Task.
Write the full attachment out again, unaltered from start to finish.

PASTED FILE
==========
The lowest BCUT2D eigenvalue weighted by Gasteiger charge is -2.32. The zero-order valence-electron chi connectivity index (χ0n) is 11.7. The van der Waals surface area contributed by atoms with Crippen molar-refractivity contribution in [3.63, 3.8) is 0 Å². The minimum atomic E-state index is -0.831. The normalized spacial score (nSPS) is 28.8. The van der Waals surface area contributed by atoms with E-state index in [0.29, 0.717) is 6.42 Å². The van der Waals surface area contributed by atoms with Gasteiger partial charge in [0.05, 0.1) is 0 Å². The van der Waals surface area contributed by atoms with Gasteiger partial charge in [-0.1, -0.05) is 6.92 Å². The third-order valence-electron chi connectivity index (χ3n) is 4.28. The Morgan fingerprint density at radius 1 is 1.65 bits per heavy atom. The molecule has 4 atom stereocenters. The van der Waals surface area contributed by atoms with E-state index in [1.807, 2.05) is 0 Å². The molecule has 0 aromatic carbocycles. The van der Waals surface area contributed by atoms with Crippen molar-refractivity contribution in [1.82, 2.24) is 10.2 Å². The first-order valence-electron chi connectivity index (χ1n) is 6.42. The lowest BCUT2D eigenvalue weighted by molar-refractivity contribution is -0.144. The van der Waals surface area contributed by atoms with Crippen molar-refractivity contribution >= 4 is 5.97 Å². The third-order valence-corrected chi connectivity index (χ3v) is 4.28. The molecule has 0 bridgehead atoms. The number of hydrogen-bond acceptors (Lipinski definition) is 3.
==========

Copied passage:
The lowest BCUT2D eigenvalue weighted by Gasteiger charge is -2.32. The zero-order valence-electron chi connectivity index (χ0n) is 11.7. The van der Waals surface area contributed by atoms with Crippen molar-refractivity contribution in [3.63, 3.8) is 0 Å². The minimum atomic E-state index is -0.831. The normalized spacial score (nSPS) is 28.8. The van der Waals surface area contributed by atoms with E-state index in [0.29, 0.717) is 6.42 Å². The van der Waals surface area contributed by atoms with Gasteiger partial charge in [0.05, 0.1) is 0 Å². The van der Waals surface area contributed by atoms with Gasteiger partial charge in [-0.1, -0.05) is 6.92 Å². The third-order valence-electron chi connectivity index (χ3n) is 4.28. The Morgan fingerprint density at radius 1 is 1.65 bits per heavy atom. The molecule has 4 atom stereocenters. The van der Waals surface area contributed by atoms with E-state index in [1.807, 2.05) is 0 Å². The molecule has 0 aromatic carbocycles. The van der Waals surface area contributed by atoms with Crippen molar-refractivity contribution in [1.82, 2.24) is 10.2 Å². The first-order valence-electron chi connectivity index (χ1n) is 6.42. The lowest BCUT2D eigenvalue weighted by molar-refractivity contribution is -0.144. The van der Waals surface area contributed by atoms with Crippen molar-refractivity contribution >= 4 is 5.97 Å². The third-order valence-corrected chi connectivity index (χ3v) is 4.28. The molecule has 0 bridgehead atoms. The number of hydrogen-bond acceptors (Lipinski definition) is 3.